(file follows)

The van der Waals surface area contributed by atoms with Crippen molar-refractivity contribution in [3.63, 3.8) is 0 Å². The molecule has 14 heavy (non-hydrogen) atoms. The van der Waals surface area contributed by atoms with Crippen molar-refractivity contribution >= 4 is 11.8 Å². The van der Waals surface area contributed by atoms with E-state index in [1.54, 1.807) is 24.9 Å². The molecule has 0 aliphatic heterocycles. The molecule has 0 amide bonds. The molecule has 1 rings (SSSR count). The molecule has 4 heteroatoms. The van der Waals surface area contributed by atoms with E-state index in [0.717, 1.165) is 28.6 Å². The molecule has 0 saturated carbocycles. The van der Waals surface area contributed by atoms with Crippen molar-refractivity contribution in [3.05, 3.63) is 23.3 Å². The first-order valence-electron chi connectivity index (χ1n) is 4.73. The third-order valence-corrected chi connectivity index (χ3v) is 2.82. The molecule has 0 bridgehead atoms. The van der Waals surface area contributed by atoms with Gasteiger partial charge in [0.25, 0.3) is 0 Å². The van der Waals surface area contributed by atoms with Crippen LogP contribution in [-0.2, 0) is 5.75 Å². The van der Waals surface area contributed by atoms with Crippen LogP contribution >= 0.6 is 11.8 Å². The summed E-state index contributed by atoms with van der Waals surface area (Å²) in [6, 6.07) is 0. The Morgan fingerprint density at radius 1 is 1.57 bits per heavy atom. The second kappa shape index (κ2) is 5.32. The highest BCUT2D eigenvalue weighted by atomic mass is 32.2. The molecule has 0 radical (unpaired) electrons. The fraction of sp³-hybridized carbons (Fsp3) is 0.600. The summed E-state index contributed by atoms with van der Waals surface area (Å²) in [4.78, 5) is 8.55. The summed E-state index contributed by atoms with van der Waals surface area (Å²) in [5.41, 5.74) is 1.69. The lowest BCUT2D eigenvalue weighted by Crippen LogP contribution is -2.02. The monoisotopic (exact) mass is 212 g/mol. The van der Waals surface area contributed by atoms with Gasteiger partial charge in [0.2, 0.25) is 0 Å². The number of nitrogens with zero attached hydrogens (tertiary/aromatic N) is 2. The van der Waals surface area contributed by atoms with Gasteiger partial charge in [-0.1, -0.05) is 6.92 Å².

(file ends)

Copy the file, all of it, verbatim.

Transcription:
The van der Waals surface area contributed by atoms with Crippen molar-refractivity contribution in [3.63, 3.8) is 0 Å². The molecule has 14 heavy (non-hydrogen) atoms. The van der Waals surface area contributed by atoms with Crippen molar-refractivity contribution >= 4 is 11.8 Å². The van der Waals surface area contributed by atoms with E-state index in [1.54, 1.807) is 24.9 Å². The molecule has 0 aliphatic heterocycles. The molecule has 0 amide bonds. The molecule has 1 rings (SSSR count). The molecule has 4 heteroatoms. The van der Waals surface area contributed by atoms with E-state index in [0.717, 1.165) is 28.6 Å². The molecule has 0 saturated carbocycles. The van der Waals surface area contributed by atoms with Crippen molar-refractivity contribution in [3.05, 3.63) is 23.3 Å². The first-order valence-electron chi connectivity index (χ1n) is 4.73. The third-order valence-corrected chi connectivity index (χ3v) is 2.82. The molecule has 0 bridgehead atoms. The van der Waals surface area contributed by atoms with Gasteiger partial charge in [0.25, 0.3) is 0 Å². The van der Waals surface area contributed by atoms with Crippen LogP contribution in [-0.2, 0) is 5.75 Å². The van der Waals surface area contributed by atoms with Crippen LogP contribution >= 0.6 is 11.8 Å². The summed E-state index contributed by atoms with van der Waals surface area (Å²) in [6, 6.07) is 0. The Morgan fingerprint density at radius 1 is 1.57 bits per heavy atom. The second kappa shape index (κ2) is 5.32. The highest BCUT2D eigenvalue weighted by atomic mass is 32.2. The molecule has 0 radical (unpaired) electrons. The fraction of sp³-hybridized carbons (Fsp3) is 0.600. The summed E-state index contributed by atoms with van der Waals surface area (Å²) in [4.78, 5) is 8.55. The summed E-state index contributed by atoms with van der Waals surface area (Å²) in [5.41, 5.74) is 1.69. The lowest BCUT2D eigenvalue weighted by Crippen LogP contribution is -2.02. The monoisotopic (exact) mass is 212 g/mol. The van der Waals surface area contributed by atoms with Gasteiger partial charge in [0.2, 0.25) is 0 Å². The number of nitrogens with zero attached hydrogens (tertiary/aromatic N) is 2. The van der Waals surface area contributed by atoms with Gasteiger partial charge in [-0.1, -0.05) is 6.92 Å².